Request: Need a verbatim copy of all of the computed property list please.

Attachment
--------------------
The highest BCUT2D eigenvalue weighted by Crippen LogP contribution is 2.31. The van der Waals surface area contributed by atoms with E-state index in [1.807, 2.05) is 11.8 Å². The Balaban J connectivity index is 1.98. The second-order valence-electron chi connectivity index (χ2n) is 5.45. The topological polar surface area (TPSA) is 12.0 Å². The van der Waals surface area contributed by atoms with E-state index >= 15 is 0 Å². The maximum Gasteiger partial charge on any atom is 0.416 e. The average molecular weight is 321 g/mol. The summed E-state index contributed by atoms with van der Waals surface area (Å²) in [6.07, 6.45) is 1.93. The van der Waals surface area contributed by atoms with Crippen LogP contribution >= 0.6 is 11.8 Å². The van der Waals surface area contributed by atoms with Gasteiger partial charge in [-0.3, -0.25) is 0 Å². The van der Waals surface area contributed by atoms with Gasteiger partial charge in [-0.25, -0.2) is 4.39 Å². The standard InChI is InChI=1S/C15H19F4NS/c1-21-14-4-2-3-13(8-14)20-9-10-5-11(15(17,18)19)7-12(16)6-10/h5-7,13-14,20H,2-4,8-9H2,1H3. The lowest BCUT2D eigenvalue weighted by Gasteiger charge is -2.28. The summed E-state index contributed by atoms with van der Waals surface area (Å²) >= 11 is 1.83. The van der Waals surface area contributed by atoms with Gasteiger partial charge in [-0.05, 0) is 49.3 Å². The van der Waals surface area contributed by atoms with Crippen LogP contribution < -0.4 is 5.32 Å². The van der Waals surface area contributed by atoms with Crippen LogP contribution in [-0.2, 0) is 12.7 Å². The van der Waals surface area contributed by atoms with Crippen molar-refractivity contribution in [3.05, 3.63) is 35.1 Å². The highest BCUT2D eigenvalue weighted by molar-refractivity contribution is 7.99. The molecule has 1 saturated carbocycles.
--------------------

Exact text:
The highest BCUT2D eigenvalue weighted by Crippen LogP contribution is 2.31. The van der Waals surface area contributed by atoms with E-state index in [1.807, 2.05) is 11.8 Å². The Balaban J connectivity index is 1.98. The second-order valence-electron chi connectivity index (χ2n) is 5.45. The topological polar surface area (TPSA) is 12.0 Å². The van der Waals surface area contributed by atoms with E-state index >= 15 is 0 Å². The maximum Gasteiger partial charge on any atom is 0.416 e. The average molecular weight is 321 g/mol. The summed E-state index contributed by atoms with van der Waals surface area (Å²) in [6.07, 6.45) is 1.93. The van der Waals surface area contributed by atoms with Crippen LogP contribution >= 0.6 is 11.8 Å². The van der Waals surface area contributed by atoms with Gasteiger partial charge in [-0.3, -0.25) is 0 Å². The van der Waals surface area contributed by atoms with Gasteiger partial charge in [-0.25, -0.2) is 4.39 Å². The standard InChI is InChI=1S/C15H19F4NS/c1-21-14-4-2-3-13(8-14)20-9-10-5-11(15(17,18)19)7-12(16)6-10/h5-7,13-14,20H,2-4,8-9H2,1H3. The lowest BCUT2D eigenvalue weighted by Gasteiger charge is -2.28. The summed E-state index contributed by atoms with van der Waals surface area (Å²) >= 11 is 1.83. The van der Waals surface area contributed by atoms with Gasteiger partial charge in [-0.05, 0) is 49.3 Å². The van der Waals surface area contributed by atoms with Crippen LogP contribution < -0.4 is 5.32 Å². The van der Waals surface area contributed by atoms with Crippen LogP contribution in [-0.2, 0) is 12.7 Å². The van der Waals surface area contributed by atoms with Crippen molar-refractivity contribution in [3.05, 3.63) is 35.1 Å². The highest BCUT2D eigenvalue weighted by molar-refractivity contribution is 7.99. The molecule has 1 saturated carbocycles.